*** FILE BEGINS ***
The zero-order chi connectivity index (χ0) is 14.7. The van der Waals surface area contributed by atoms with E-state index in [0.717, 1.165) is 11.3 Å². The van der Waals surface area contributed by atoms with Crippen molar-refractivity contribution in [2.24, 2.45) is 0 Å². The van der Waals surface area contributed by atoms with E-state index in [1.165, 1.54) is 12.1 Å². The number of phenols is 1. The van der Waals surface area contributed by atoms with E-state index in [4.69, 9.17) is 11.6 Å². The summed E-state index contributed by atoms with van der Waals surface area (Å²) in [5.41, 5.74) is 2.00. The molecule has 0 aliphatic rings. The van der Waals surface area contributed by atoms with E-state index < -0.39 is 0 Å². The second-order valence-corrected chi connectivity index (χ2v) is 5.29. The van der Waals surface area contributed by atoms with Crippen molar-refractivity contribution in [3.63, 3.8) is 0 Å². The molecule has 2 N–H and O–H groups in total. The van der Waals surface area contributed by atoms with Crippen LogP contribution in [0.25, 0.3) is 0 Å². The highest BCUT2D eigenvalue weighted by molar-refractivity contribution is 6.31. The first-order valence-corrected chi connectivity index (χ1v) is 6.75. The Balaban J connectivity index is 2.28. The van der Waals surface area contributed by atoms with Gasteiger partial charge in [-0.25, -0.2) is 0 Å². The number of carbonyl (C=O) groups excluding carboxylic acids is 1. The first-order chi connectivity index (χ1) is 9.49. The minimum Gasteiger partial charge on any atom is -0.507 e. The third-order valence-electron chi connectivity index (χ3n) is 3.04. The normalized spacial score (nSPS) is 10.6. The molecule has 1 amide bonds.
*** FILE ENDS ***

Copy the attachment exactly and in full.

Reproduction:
The zero-order chi connectivity index (χ0) is 14.7. The van der Waals surface area contributed by atoms with E-state index in [0.717, 1.165) is 11.3 Å². The van der Waals surface area contributed by atoms with Crippen molar-refractivity contribution in [2.24, 2.45) is 0 Å². The van der Waals surface area contributed by atoms with E-state index in [1.165, 1.54) is 12.1 Å². The number of phenols is 1. The van der Waals surface area contributed by atoms with E-state index in [4.69, 9.17) is 11.6 Å². The summed E-state index contributed by atoms with van der Waals surface area (Å²) in [5.41, 5.74) is 2.00. The molecule has 0 aliphatic rings. The van der Waals surface area contributed by atoms with E-state index < -0.39 is 0 Å². The second-order valence-corrected chi connectivity index (χ2v) is 5.29. The van der Waals surface area contributed by atoms with Crippen molar-refractivity contribution in [3.63, 3.8) is 0 Å². The molecule has 2 N–H and O–H groups in total. The van der Waals surface area contributed by atoms with Crippen LogP contribution in [0.25, 0.3) is 0 Å². The highest BCUT2D eigenvalue weighted by molar-refractivity contribution is 6.31. The first-order valence-corrected chi connectivity index (χ1v) is 6.75. The Balaban J connectivity index is 2.28. The van der Waals surface area contributed by atoms with Gasteiger partial charge in [-0.25, -0.2) is 0 Å². The number of carbonyl (C=O) groups excluding carboxylic acids is 1. The first-order chi connectivity index (χ1) is 9.49. The minimum Gasteiger partial charge on any atom is -0.507 e. The third-order valence-electron chi connectivity index (χ3n) is 3.04. The normalized spacial score (nSPS) is 10.6. The molecule has 1 amide bonds.